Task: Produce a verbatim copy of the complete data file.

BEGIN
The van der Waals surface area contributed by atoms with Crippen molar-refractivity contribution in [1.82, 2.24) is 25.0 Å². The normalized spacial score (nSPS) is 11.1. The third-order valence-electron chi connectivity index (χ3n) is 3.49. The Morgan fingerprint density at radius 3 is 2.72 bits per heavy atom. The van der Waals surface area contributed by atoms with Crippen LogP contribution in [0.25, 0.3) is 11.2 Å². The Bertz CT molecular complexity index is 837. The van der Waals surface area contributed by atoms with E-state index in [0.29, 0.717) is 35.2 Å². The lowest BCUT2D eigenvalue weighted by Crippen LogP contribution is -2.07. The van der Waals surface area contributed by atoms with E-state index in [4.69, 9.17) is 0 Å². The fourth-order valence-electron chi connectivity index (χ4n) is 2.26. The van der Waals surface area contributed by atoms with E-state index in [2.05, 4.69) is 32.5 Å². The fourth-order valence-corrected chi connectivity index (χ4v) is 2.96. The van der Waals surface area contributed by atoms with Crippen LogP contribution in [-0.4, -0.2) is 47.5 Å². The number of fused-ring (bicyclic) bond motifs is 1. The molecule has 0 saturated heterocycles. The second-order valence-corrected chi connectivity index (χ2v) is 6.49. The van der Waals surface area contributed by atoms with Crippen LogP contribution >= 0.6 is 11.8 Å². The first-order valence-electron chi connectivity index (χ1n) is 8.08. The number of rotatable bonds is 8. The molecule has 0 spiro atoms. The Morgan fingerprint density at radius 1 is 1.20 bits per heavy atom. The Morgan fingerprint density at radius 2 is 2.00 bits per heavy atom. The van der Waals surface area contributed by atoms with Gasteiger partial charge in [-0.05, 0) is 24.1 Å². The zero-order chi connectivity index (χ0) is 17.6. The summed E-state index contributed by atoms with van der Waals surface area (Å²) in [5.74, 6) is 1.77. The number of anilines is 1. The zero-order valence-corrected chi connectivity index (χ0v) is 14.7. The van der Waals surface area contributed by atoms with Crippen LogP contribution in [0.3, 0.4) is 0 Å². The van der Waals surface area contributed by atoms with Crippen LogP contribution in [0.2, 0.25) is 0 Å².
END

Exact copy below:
The van der Waals surface area contributed by atoms with Crippen molar-refractivity contribution in [1.82, 2.24) is 25.0 Å². The normalized spacial score (nSPS) is 11.1. The third-order valence-electron chi connectivity index (χ3n) is 3.49. The Morgan fingerprint density at radius 3 is 2.72 bits per heavy atom. The van der Waals surface area contributed by atoms with Crippen LogP contribution in [0.25, 0.3) is 11.2 Å². The Bertz CT molecular complexity index is 837. The van der Waals surface area contributed by atoms with E-state index in [0.29, 0.717) is 35.2 Å². The lowest BCUT2D eigenvalue weighted by Crippen LogP contribution is -2.07. The van der Waals surface area contributed by atoms with E-state index in [4.69, 9.17) is 0 Å². The fourth-order valence-electron chi connectivity index (χ4n) is 2.26. The van der Waals surface area contributed by atoms with E-state index in [2.05, 4.69) is 32.5 Å². The fourth-order valence-corrected chi connectivity index (χ4v) is 2.96. The van der Waals surface area contributed by atoms with Crippen LogP contribution in [-0.4, -0.2) is 47.5 Å². The number of fused-ring (bicyclic) bond motifs is 1. The molecule has 0 saturated heterocycles. The second-order valence-corrected chi connectivity index (χ2v) is 6.49. The van der Waals surface area contributed by atoms with Crippen LogP contribution >= 0.6 is 11.8 Å². The first-order valence-electron chi connectivity index (χ1n) is 8.08. The number of rotatable bonds is 8. The molecule has 0 spiro atoms. The Morgan fingerprint density at radius 1 is 1.20 bits per heavy atom. The Morgan fingerprint density at radius 2 is 2.00 bits per heavy atom. The van der Waals surface area contributed by atoms with Gasteiger partial charge in [-0.05, 0) is 24.1 Å². The zero-order chi connectivity index (χ0) is 17.6. The summed E-state index contributed by atoms with van der Waals surface area (Å²) in [5.74, 6) is 1.77. The number of anilines is 1. The zero-order valence-corrected chi connectivity index (χ0v) is 14.7. The van der Waals surface area contributed by atoms with Crippen LogP contribution in [0.3, 0.4) is 0 Å². The van der Waals surface area contributed by atoms with Crippen LogP contribution in [0.2, 0.25) is 0 Å².